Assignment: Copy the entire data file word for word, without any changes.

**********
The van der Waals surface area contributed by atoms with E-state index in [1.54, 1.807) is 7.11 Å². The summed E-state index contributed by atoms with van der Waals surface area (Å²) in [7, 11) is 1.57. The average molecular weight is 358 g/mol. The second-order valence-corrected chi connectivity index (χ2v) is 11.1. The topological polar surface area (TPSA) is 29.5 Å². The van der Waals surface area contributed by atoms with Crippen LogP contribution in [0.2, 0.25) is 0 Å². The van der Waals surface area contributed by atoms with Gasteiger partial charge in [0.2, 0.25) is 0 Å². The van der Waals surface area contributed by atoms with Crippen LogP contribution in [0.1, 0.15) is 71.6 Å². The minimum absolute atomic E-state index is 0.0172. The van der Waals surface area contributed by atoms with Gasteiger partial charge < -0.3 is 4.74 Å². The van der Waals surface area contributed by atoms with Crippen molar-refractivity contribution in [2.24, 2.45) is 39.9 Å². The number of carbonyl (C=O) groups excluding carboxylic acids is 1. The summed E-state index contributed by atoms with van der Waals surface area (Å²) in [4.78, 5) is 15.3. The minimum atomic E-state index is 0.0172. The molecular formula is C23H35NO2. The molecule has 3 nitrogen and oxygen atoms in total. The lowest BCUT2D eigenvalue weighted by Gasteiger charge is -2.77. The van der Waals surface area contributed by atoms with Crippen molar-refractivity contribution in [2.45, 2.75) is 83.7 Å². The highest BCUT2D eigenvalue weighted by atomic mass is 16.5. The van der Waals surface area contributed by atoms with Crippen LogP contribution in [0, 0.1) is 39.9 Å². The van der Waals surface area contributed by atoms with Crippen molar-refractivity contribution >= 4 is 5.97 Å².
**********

The van der Waals surface area contributed by atoms with E-state index in [1.54, 1.807) is 7.11 Å². The summed E-state index contributed by atoms with van der Waals surface area (Å²) in [7, 11) is 1.57. The average molecular weight is 358 g/mol. The second-order valence-corrected chi connectivity index (χ2v) is 11.1. The topological polar surface area (TPSA) is 29.5 Å². The van der Waals surface area contributed by atoms with Crippen LogP contribution in [0.2, 0.25) is 0 Å². The van der Waals surface area contributed by atoms with Gasteiger partial charge in [0.2, 0.25) is 0 Å². The van der Waals surface area contributed by atoms with Crippen LogP contribution in [0.1, 0.15) is 71.6 Å². The minimum absolute atomic E-state index is 0.0172. The van der Waals surface area contributed by atoms with Gasteiger partial charge < -0.3 is 4.74 Å². The van der Waals surface area contributed by atoms with Crippen molar-refractivity contribution in [2.24, 2.45) is 39.9 Å². The number of carbonyl (C=O) groups excluding carboxylic acids is 1. The summed E-state index contributed by atoms with van der Waals surface area (Å²) in [4.78, 5) is 15.3. The minimum atomic E-state index is 0.0172. The molecular formula is C23H35NO2. The molecule has 3 nitrogen and oxygen atoms in total. The lowest BCUT2D eigenvalue weighted by Gasteiger charge is -2.77. The van der Waals surface area contributed by atoms with Crippen molar-refractivity contribution in [2.45, 2.75) is 83.7 Å². The highest BCUT2D eigenvalue weighted by atomic mass is 16.5. The van der Waals surface area contributed by atoms with Crippen LogP contribution in [0, 0.1) is 39.9 Å². The van der Waals surface area contributed by atoms with Crippen molar-refractivity contribution >= 4 is 5.97 Å².